The choice of BlueGoldNews.com publisher Kevin Kinder, there was certainly a case to be made for the senior forward.
Flowers quietly put together a double-double, scoring 10 points and adding 11 rebounds. While he still wasn't much of a long-range shooter, missing all three of his 3-point attempts, he was an efficient four of six from inside the arc.
Again, he was a force defensively. He was credited with three blocks, but it felt like the Waldorf, Md., native had more, swatting away several shots Cleveland State players put up around the goal.
Our top honors went to Flowers in part because of the work he put in in WVU's win over Duquesne last Sunday night, when he just was edged out for our top honors by Cam Thoroughman (more on him in just a bit).
Mountaineer coach Bob Huggins is right -- Thoroughman and Flowers might be the two most consistent players on this year's team. Both have been constants on a team that has needed them.
Flowers is West Virginia's best on-ball defender and has been hawkish in pursuing rebounds. His ability to block and alter shots and find a way to score tough points is not to be discounted either.
Our publisher may disagree, but my own personal choice for player of the game had a banner day against the Vikings, putting in what had to be the best all-around game of his WVU career.
He registered career-highs in both scoring (nine points) and assists (seven). The other statistics weren't too shabby either -- six rebounds (including three offensive boards), two steals and, perhaps most surprisingly, only two fouls in 33 minutes of play.
It was an incredible outing for the fifth-year senior from Portsmouth, Ohio -- who has been one of the team's two most consistent performers this season according to his head coach.
And like Jonnie West, who was going to focus solely on graduate school this fall before being convinced to rejoin the roster by Huggins, Thoroughman briefly considered not completing his eligibility and opting to work on his own master's degree.
Given his solid play Saturday and and in last week's win over Duquesne, the question must be asked: where would this year's West Virginia team if Thoroughman had made that decision?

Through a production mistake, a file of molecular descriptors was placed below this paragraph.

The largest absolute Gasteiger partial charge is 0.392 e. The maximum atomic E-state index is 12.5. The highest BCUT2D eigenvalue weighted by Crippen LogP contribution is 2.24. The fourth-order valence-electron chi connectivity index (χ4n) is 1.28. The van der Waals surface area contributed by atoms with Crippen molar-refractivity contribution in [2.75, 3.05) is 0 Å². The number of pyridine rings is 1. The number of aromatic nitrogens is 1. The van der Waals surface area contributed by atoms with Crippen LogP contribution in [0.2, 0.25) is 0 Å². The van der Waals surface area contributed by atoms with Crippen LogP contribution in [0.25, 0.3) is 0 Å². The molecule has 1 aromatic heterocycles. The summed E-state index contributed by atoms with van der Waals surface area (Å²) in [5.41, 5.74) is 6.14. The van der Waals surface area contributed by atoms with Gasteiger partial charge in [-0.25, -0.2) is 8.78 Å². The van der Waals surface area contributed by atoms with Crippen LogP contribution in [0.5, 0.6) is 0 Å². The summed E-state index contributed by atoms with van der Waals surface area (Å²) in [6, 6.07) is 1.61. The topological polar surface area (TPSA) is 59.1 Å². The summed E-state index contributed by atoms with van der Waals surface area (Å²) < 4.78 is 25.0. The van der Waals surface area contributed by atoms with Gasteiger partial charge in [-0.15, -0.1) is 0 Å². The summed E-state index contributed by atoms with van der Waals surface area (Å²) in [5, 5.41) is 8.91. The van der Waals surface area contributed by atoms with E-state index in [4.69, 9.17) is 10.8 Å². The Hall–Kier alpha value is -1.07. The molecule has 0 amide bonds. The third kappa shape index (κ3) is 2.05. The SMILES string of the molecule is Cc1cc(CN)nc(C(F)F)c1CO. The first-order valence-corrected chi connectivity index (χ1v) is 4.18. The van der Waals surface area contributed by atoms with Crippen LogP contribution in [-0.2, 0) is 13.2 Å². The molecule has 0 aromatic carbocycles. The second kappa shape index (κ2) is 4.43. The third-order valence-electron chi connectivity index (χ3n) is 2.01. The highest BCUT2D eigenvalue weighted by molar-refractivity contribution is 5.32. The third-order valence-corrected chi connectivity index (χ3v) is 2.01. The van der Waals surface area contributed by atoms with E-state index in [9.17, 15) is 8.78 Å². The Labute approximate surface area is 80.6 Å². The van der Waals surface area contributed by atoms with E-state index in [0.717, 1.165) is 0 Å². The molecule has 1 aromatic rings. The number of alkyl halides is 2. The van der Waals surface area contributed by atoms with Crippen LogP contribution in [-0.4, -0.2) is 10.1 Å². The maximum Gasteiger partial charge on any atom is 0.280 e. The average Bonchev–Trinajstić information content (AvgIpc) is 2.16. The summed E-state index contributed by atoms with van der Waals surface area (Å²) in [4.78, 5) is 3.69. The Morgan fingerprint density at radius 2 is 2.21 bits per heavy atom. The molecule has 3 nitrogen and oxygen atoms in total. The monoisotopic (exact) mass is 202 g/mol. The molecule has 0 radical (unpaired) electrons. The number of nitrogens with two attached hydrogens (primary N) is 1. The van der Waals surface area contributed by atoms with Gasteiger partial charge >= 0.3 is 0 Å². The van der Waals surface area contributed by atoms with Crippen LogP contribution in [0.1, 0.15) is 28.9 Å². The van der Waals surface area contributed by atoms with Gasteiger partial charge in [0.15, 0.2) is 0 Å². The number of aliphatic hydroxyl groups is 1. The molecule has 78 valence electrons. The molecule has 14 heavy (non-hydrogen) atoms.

"Cam's been great," Huggins said. "He came to me and said, ‘Do you want me to come back?' And I said, ‘Absolutely.' He'd already graduated and he's in grad school. I knew he'd give us minutes, but I didn't think he'd give us this many minutes. But I knew he'd give us good minutes."
Few other observers thought the forward would give minutes this good though.
The junior forward just may have had his long-awaited breakout performance after what has been a less than stellar start to the season.
It's not that the numbers were that much better than normal for the Mount Vernon, N.Y., native. He had a double-double with 15 points and 10 rebounds -- statistics that aren't all that different from what he's done in previous games.
When CSU guard Norris Cole tied things up at 55-55 on a 3-pointer with 8:30 to play, it was Jones who put an end to what had been a big Vikings run.
He made a crucial 3-pointer with 6:45 left to make it 61-55. A minute later, he grabbed an offensive rebound and scored on a put-back, his bread-and-butter from a season ago, while being fouled. Jones also made the bonus free throw.
The junior added another trifecta with 2:45 to play, making it 70-58 and putting any thoughts of a late Cleveland State comeback to rest.
Notably, he played with some emotion, pounding his chest in celebration and punctuating the "and one" basket with a primal yell.
That sort of passion has been missing from the Mountaineers at times this season, and if Jones is truly back to his old form, he may be just the man to provide that missing ingredient.
In a near-upset last season at CSU's Wolstein Center, the Mountaineers built a 17-point lead before watching it erode away thanks in large part to the full-court pressure defense Coach Gary Waters and the Vikings used to great effect.
It appeared as though Huggins and company had studied up on the game film from last December's win over Cleveland State, as the pressure was essentially a non-issue on Saturday night.
In textbook fashion, the Mountaineers broke the press every time it was employed. They spaced the floor well in the backcourt, while frontcourt players like Thoroughman got to the proper spots to make themselves available to receive up-court passes from the guards.
As a result, a WVU team that had been turning the ball over about 13 times a game coming into Saturday's contest gave away only 10 possessions -- even against a team employing that pressure defense.
That was a big reason the Vikings didn't get easy baskets they did last year, which went a long way towards allowing West Virginia to pull away late for the win.